According to the Talmud the Second Temple in Jerusalem was destroyed because of willful hatred between and among Jews. Not because of a failure to obey the commandments per se, but to respect fellow Jews. Yet, on Saturday night [ hyperlink and video in Hebrew], the eve of the commemoration of this event, Tisha B’Av, to be observed on Monday night and Tuesday one of the prominent members of the Sephardic haredi rabbinate—a member of the Council of Torah Sages– proclaimed that Jews who are religious Zionists–whose men wear “knitted kipot [skullcaps]”–are to be equated with the people of the marauding tribe of Amalak which wandered about the desert and are recorded in the Torah to have attacked the Jewish people from the rear days after they left Egypt. This is the Amalak whom the Torah commands should be obliterated from the face of the earth.
It is Amalak to whom Rabbi Shalom Cohen, next to whom Rabbi Ovadia Yosef —one of the most respected rabbinic scholars in contemporary times–was seated as he spoke comparing religious Zionists to them! If this is what Rabbi Cohen has to say about religious Zionists, one shudders to consider what he wishes on Conservative, Reform, or secular Jews.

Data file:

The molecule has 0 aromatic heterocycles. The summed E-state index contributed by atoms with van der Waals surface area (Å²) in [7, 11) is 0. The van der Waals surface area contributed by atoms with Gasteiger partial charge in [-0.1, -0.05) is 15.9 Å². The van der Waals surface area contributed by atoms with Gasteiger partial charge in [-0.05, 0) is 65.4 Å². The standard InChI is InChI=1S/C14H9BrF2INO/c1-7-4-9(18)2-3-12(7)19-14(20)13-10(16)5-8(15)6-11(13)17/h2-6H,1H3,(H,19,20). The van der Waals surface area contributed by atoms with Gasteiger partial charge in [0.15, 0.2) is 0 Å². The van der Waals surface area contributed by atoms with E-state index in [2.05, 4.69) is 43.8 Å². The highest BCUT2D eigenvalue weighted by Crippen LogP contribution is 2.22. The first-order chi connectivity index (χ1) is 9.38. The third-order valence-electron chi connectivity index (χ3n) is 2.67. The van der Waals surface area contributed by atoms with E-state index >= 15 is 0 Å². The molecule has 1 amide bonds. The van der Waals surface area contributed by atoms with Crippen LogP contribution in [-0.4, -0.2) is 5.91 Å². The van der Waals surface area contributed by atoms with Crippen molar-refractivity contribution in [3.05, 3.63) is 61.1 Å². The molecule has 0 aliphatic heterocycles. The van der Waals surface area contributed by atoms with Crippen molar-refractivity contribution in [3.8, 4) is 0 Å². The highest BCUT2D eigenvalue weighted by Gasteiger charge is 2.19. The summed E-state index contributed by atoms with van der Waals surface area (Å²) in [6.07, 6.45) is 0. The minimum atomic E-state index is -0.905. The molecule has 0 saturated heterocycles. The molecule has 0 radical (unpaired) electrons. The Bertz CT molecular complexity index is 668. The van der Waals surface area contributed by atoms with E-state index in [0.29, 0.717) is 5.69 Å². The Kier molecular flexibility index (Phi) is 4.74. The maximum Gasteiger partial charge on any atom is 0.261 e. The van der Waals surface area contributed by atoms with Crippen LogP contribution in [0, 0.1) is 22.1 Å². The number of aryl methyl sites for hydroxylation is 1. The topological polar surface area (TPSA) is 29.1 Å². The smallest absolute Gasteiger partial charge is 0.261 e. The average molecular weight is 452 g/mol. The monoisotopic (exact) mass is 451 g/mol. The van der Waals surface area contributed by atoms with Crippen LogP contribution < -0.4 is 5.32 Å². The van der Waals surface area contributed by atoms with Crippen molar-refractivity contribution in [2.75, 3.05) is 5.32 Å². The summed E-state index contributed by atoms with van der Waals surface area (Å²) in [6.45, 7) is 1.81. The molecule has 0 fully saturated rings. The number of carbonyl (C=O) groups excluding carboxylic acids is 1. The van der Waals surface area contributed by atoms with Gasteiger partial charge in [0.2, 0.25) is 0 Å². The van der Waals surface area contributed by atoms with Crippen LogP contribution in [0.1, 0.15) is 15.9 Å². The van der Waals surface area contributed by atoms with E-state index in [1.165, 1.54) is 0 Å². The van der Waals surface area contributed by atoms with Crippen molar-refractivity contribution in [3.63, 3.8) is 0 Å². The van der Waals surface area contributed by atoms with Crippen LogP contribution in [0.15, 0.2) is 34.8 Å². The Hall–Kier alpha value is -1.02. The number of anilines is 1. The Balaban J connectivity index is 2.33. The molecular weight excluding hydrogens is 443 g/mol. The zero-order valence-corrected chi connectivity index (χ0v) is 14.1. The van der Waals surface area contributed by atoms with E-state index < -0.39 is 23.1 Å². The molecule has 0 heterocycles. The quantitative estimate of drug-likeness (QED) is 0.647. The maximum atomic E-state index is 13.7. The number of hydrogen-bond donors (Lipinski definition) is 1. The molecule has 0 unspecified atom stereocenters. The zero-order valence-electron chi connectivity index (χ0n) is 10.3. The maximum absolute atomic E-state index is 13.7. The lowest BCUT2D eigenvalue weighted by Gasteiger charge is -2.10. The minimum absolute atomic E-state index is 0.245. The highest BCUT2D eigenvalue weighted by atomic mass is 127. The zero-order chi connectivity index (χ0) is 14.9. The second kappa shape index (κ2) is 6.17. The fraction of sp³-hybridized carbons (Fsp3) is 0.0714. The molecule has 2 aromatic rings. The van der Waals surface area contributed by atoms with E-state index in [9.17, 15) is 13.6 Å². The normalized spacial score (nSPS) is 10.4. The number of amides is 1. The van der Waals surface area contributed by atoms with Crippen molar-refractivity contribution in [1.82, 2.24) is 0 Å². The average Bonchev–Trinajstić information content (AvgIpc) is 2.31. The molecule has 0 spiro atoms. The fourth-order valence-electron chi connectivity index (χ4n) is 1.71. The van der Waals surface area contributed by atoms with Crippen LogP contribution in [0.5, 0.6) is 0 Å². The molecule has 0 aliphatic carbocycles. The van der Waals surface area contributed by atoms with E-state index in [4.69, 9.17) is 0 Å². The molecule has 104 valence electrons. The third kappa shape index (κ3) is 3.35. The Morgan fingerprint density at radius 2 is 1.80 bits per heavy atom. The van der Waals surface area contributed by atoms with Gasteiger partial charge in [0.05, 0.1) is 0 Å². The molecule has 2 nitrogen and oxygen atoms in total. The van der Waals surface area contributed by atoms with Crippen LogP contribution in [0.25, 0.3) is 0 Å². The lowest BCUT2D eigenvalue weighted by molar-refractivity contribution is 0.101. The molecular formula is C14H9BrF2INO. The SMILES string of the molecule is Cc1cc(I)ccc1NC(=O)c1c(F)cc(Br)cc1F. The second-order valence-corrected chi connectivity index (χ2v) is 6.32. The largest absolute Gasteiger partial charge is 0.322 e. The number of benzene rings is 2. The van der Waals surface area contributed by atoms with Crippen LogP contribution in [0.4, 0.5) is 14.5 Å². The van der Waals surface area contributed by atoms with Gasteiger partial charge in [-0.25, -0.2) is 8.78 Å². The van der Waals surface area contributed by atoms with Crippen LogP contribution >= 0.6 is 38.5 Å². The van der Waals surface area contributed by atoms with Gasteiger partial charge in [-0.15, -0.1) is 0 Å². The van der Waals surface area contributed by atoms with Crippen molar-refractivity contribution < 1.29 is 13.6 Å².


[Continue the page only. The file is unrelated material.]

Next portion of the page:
In response, the head of the religious party, HaBayit HaYehudi, Minister Naphtali Bennett’s reply, upon being informed of these remarks on Facebook was “Shame on You”. Later he went much further saying in part:
For those who don’t know, Amalek is an expression referring to someone who must be wiped off the face of the earth. No less. At this very moment, thousands of knit-kipa wearers are standing guard from the Syrian border to the Egyptian, from brigade commanders down to the lowliest soldiers, and are spitting blood to defend even the honorable rabbi….
Where however, is the outcry from rabbinic authorities both in Israel and the U.S. It is clear that in the almost 2000 years since the destruction of the Second Temple, the Jewish people have made no progress if the very institution which was chastised in the Talmud for condoning this type of personal hatred of fellow Jews, cannot rise up as Tishha B’Av approaches to condemn precisely what the rabbis of old bemoaned caused the destruction of the Temple.